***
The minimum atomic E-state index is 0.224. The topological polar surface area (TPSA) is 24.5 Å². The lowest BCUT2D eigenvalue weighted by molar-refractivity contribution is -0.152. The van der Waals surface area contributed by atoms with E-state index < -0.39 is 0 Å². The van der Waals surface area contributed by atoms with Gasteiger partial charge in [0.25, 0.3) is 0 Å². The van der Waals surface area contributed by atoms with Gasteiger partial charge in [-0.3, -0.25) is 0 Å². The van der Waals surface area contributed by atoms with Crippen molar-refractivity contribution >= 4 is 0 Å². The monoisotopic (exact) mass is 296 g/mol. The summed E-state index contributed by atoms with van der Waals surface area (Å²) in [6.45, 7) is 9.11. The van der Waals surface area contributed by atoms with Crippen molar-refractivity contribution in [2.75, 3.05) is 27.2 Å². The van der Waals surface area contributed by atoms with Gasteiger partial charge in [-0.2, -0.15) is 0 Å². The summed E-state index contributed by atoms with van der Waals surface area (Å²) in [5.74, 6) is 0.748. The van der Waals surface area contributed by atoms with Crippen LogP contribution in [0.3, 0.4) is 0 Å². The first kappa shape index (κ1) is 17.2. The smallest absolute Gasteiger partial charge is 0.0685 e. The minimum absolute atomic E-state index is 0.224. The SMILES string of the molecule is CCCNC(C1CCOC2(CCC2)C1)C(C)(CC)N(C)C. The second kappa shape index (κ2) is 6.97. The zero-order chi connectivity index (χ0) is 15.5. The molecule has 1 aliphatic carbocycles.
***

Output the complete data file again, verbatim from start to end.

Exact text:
The minimum atomic E-state index is 0.224. The topological polar surface area (TPSA) is 24.5 Å². The lowest BCUT2D eigenvalue weighted by molar-refractivity contribution is -0.152. The van der Waals surface area contributed by atoms with E-state index < -0.39 is 0 Å². The van der Waals surface area contributed by atoms with Gasteiger partial charge in [0.25, 0.3) is 0 Å². The van der Waals surface area contributed by atoms with Gasteiger partial charge in [-0.3, -0.25) is 0 Å². The van der Waals surface area contributed by atoms with Crippen molar-refractivity contribution >= 4 is 0 Å². The monoisotopic (exact) mass is 296 g/mol. The summed E-state index contributed by atoms with van der Waals surface area (Å²) in [6.45, 7) is 9.11. The van der Waals surface area contributed by atoms with Crippen molar-refractivity contribution in [2.75, 3.05) is 27.2 Å². The van der Waals surface area contributed by atoms with Gasteiger partial charge in [-0.2, -0.15) is 0 Å². The summed E-state index contributed by atoms with van der Waals surface area (Å²) in [5.74, 6) is 0.748. The van der Waals surface area contributed by atoms with Crippen LogP contribution in [0.3, 0.4) is 0 Å². The first kappa shape index (κ1) is 17.2. The smallest absolute Gasteiger partial charge is 0.0685 e. The minimum absolute atomic E-state index is 0.224. The SMILES string of the molecule is CCCNC(C1CCOC2(CCC2)C1)C(C)(CC)N(C)C. The second kappa shape index (κ2) is 6.97. The zero-order chi connectivity index (χ0) is 15.5. The molecule has 1 aliphatic carbocycles.